“La meglio gioventù” or “The Best of Youth,” written by Sandro Petraglia and Stefano Rulli and directed by Marco Tullio Giordana, runs for six hours long but I was so invested in all of the characters so I wanted it to run longer. Its focus was on two brothers named Nicola (Luigi Lo Cascio) and Matteo (Alessio Boni) and how the choices they made back when they were young in the 1960s have impacted their respective futures all the way to the 2000s. This is one of those films where it’s difficult to describe what it’s about because it’s pretty much about everything. Let’s just say that this is about life and the beauty that comes with it–how cruel yet generous fate can be, how ironic situations are despite the sharply fluctuating sadness and comedy, and how the people we meet can help shape who we are. Yes, it’s about two brothers who are very different from each other (one became a psychiatrist and one became a cop) but what I liked about the picture is that it didn’t paint them as rivals. In fact, they genuinely loved each other even though their political views and how they interpreted situations that faced them were vastly different. I also liked the way the director effortlessly sewn in the Italian history into their lives. I didn’t find it at all distracting because the movie always worked at a personal level. There was always something going on on the surface and underneath it all was a lot of hurt, disappointment, regret and what ifs. I was also amazed with how the movie started off with the actors looking really young and look of the picture reflected that of the 1960s. But as we made our journey through the 1970s, 1980s, 1990s and the 2000s, the same actors looked older and the look of the movie became sharper and more modern. It was fascinating to watch and I couldn’t take my eyes off the screen. As the movie went on, the focus shifted from the brothers to their parents, siblings, lovers, and children. I really felt like I was watching someone’s life unfold before my eyes. As the characters often reflected on a certain memory when they were younger, I actually had a picture on which memory they were talking about as well as the circumstances that surrounded that event. It’s so much more interesting than in other films where a character talks about his or her memory and we can only build from what he or she is saying. I’m so happy to have seen “The Best of Youth” because not only did it inspire me to love the people in my life more but it also gave me an idea of what I could possibly write about for my personal statement for medical school. This film is a treasure and it should not be missed by anyone who loves stories that deftly cover several decades.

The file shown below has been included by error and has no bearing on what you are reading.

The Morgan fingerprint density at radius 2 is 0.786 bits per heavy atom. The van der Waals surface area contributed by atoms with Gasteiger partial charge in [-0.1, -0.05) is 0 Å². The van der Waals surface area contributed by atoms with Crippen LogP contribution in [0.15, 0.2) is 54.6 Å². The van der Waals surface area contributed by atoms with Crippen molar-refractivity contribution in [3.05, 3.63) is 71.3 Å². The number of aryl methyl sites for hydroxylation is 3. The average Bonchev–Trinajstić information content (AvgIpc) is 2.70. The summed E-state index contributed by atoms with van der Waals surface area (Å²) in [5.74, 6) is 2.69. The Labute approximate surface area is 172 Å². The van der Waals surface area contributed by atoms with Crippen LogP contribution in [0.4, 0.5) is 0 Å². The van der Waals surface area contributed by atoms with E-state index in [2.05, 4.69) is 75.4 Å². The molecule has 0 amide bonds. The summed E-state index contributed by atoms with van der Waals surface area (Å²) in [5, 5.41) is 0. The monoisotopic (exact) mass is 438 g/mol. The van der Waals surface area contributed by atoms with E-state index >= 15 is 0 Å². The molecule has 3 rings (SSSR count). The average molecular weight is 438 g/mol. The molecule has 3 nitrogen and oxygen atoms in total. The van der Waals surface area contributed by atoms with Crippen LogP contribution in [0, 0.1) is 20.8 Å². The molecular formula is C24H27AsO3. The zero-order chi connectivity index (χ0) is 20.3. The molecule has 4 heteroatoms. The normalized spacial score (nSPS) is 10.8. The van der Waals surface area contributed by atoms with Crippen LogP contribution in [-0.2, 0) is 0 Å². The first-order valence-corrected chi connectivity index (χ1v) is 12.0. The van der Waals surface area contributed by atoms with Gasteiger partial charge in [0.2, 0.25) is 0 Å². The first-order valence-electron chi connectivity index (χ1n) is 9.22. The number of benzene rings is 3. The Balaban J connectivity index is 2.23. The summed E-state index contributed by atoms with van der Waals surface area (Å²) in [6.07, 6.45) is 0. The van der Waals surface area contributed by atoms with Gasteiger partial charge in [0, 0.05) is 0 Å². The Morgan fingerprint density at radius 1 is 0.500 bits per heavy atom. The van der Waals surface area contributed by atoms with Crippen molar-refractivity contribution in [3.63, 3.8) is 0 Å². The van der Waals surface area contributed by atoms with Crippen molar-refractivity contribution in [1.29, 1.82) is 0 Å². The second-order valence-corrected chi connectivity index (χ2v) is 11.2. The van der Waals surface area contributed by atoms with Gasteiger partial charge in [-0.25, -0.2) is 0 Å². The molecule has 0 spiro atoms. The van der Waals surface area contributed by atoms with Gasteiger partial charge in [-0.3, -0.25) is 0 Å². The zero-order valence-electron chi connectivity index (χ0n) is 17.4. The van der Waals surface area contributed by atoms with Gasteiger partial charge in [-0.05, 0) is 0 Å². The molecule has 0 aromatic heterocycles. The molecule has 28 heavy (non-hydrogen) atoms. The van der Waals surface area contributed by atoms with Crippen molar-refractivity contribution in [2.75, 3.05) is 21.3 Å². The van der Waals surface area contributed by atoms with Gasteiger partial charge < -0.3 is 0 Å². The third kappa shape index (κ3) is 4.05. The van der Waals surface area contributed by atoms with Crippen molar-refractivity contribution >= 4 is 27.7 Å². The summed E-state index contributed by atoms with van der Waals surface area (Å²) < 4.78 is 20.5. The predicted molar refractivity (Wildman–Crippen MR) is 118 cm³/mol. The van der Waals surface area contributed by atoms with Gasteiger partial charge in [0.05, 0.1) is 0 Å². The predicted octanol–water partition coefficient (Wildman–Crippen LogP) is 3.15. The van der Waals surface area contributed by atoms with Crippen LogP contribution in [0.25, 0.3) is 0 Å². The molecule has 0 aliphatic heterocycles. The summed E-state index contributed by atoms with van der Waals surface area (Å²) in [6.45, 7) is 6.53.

Exterminating Angels (2006)